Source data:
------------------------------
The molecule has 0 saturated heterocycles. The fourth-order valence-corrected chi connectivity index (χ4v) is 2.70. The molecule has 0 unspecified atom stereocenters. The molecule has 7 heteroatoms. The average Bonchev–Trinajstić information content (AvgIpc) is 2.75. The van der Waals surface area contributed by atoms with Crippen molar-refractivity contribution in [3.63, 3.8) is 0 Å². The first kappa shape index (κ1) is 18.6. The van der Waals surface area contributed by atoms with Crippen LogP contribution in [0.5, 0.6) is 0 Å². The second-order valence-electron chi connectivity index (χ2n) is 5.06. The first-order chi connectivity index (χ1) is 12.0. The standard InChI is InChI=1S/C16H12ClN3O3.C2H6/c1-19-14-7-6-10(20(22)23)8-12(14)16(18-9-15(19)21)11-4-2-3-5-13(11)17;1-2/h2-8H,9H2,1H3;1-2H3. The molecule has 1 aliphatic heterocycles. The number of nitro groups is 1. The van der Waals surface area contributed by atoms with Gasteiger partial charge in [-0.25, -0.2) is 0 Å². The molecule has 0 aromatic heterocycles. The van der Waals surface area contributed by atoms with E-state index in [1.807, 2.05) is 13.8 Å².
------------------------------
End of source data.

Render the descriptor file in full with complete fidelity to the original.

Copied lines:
The molecule has 0 saturated heterocycles. The fourth-order valence-corrected chi connectivity index (χ4v) is 2.70. The molecule has 0 unspecified atom stereocenters. The molecule has 7 heteroatoms. The average Bonchev–Trinajstić information content (AvgIpc) is 2.75. The van der Waals surface area contributed by atoms with Crippen molar-refractivity contribution in [3.63, 3.8) is 0 Å². The first kappa shape index (κ1) is 18.6. The van der Waals surface area contributed by atoms with Crippen LogP contribution in [0.5, 0.6) is 0 Å². The second-order valence-electron chi connectivity index (χ2n) is 5.06. The first-order chi connectivity index (χ1) is 12.0. The standard InChI is InChI=1S/C16H12ClN3O3.C2H6/c1-19-14-7-6-10(20(22)23)8-12(14)16(18-9-15(19)21)11-4-2-3-5-13(11)17;1-2/h2-8H,9H2,1H3;1-2H3. The molecule has 1 aliphatic heterocycles. The number of nitro groups is 1. The van der Waals surface area contributed by atoms with Gasteiger partial charge in [-0.25, -0.2) is 0 Å². The molecule has 0 aromatic heterocycles. The van der Waals surface area contributed by atoms with E-state index in [1.807, 2.05) is 13.8 Å².